Ending CREN and moving forward with racial justice

This is an edited version of the introduction given by Azeezat Johnson for the last CREN Black Feminism series event on Tuesday 18th July 2017.


I am really proud and a little bit sad to welcome you to our last event both within our Black feminism series (entitled “the work may be harder but it is still the same”) and within the Critical Race and Ethnicities Network – after this, some of us will be putting together is an edited collection on new directions in anti-racist scholarship. However, today is an opportunity for us to talk about what it means for us to move forward with racial justice given these not so new times of explicit racial violence. This event has been sponsored by the Ellesmere Charity, The University of Sheffield Department of Geography Difference, Culture and Space Research Cluster, and the PG Forum Fund from the University of Sheffield, Faculty of Social Science.

This is a strange moment for us to be hosting this particular conversation, as we’re hoping to talk about moving forward towards racial justice even whilst closing down CREN. There’s something really poignant about hosting this seminar series in the year of the 40th anniversary since the Combahee River Collective made their original statement, which includes the timeless line that we used for the title of this seminar series: “the work is harder but it is still the same”. Recently, one of the authors of the statement (Demita Frazier) recalled their thought process when writing the statement and said, “we really know we have to speak truth to power and address it, and we’re going to actively do it. We’re not waiting for anyone. We’re not looking for a road map. We were making a map.”

When we started CREN, it was because we needed to create our own map of how to push against these institutions that normalise and neutralise a whiteness that suffocates our beings. I often think about James Baldwin saying ‘The place in which I’ll fit will not exist until I make it.’ CREN has been an opportunity for us to work towards building a space wherein more and more of us can be seen, heard and thrive through both our conversations and our praxis.

This illustrates part of my hope for today and for the future more broadly: I hope that we can do the work of thinking, talking and behaving in a way that centres those of us that are objectified, devalued and forgotten. This is the work that I see so many already doing, and words cannot express how grateful and lucky I feel for being able to build these connections with people through CREN. Through our various events, we have seen so many people of colour carve out their unapologetic and brilliant voices, all of which far exceeded our initial expectations of the network.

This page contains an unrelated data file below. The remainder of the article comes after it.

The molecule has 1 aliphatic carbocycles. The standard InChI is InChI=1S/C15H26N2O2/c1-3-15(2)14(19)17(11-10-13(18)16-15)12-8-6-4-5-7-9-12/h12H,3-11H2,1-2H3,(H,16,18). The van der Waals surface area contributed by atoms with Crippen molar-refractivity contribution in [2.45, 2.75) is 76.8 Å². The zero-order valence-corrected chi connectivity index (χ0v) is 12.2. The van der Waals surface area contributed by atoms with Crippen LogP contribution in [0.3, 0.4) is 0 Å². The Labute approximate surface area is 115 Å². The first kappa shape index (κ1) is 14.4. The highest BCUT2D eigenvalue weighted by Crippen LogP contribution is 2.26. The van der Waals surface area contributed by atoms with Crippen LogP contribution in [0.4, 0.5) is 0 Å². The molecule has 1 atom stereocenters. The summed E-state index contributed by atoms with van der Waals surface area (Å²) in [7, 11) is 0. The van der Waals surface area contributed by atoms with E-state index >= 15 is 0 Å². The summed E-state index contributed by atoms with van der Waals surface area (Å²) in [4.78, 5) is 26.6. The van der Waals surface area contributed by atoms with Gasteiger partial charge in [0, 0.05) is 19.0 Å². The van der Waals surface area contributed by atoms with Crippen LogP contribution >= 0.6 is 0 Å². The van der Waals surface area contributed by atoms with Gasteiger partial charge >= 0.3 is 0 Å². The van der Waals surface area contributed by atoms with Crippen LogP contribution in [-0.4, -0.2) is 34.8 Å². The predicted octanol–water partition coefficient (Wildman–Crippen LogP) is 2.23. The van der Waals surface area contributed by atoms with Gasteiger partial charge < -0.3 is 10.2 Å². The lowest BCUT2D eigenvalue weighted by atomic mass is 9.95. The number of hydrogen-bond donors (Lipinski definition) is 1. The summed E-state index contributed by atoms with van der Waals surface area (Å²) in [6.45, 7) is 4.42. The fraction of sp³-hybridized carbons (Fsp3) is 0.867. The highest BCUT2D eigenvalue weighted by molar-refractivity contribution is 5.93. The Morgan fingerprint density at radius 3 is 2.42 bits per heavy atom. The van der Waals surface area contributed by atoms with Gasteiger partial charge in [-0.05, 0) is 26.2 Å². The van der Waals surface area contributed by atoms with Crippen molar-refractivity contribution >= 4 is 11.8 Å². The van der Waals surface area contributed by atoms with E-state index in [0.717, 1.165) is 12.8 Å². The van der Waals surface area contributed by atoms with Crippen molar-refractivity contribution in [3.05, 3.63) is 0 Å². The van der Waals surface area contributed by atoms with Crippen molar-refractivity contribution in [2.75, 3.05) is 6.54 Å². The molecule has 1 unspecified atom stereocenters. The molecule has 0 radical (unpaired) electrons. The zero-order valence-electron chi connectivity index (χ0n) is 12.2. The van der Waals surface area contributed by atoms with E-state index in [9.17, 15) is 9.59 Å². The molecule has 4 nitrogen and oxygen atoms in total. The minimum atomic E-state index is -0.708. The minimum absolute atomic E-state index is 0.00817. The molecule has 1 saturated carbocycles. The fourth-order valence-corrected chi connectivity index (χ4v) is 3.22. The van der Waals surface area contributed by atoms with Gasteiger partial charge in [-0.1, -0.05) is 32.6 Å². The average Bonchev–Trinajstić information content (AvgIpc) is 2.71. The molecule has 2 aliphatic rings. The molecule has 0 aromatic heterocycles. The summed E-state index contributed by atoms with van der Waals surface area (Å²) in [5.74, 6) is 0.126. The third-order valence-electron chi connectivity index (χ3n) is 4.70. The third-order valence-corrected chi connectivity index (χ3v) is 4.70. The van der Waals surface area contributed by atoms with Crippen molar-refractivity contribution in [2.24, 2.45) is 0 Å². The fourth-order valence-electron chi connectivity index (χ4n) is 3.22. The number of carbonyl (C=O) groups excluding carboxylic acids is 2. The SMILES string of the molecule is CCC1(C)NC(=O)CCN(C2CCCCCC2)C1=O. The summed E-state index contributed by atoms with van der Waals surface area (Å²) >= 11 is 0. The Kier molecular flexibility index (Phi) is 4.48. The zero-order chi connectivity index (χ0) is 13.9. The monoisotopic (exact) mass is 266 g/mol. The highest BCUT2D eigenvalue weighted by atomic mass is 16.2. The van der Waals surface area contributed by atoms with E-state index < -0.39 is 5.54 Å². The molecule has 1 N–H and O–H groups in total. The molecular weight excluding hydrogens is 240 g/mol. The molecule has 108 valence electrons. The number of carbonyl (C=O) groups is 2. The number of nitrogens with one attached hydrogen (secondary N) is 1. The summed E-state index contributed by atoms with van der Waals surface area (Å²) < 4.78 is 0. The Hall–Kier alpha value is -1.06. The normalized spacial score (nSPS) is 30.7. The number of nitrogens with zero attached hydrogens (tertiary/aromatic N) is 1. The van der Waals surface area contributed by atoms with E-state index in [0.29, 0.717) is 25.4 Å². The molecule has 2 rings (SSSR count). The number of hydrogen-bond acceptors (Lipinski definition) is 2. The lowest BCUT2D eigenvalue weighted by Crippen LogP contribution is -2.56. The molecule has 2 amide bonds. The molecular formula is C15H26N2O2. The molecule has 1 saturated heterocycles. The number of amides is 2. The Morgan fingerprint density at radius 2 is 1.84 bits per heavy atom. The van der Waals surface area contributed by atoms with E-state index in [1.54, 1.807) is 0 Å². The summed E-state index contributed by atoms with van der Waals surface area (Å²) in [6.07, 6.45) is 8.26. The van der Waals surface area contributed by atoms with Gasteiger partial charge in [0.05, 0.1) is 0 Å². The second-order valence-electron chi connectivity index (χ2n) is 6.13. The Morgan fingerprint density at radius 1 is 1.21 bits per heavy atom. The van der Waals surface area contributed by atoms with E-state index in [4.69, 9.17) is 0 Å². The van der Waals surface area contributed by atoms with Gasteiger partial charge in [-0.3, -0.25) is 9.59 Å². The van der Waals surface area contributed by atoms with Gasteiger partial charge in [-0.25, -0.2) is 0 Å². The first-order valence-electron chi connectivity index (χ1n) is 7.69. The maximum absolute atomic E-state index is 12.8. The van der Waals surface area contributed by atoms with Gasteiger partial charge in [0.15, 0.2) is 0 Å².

And so it is precisely because we have made the decision to close this chapter of CREN that we are keen to talk about the work that is still to come. We look to understand the many different ways in which the stride towards racial justice may look harder and may require different tools, but it is effectively still the same.

The closing of CREN is not about failure but about letting go of this particular task whilst holding onto our overarching dream. I remember Kristie Dotson mentioning at a lecture long ago that any struggle for racial justice is not going to involve one singular movement, but has to involve several moves towards a freedom that we are unlikely to see in our lifetimes. We’ve taken this message to heart in the closing down of CREN: sometimes funding, time and energy dries up for this particular version of the work, but it doesn’t mean that you stop the fight. It is about recognising the need to constantly build from that which has past: and yes, the work may be harder at times, but it is also very much the same.

There are so many terrorizing factors that inform our yesterdays, todays and tomorrows. But it is because of these times that we must act to do and be better for one another. We must move closer and closer to valuing one another, even as the outside world looks to shrink our bodies further and further. But I am comforted by the many people I’ve seen who centre this care in their politics, in spite of all that surrounds us. This is exemplified in no better way than by the the speakers that we’ve had throughout this seminar series, all of whom do this work in their theory and praxis, and constantly inspire me to do and be better.

Time and time again, our work through CREN has shown us the possibilities in connecting and seeing one another so that our pain, anger and fears can be recognised, but also so that our joys and hopes can nourished. So even with all that surrounds us, and all that is unknown about the future, we have to look towards doing and seeing more of this, across various formats. This work is hard, but it is also necessary. It is hard, but past generations have laid such brilliant foundations for us. It is hard, but it is still the same.


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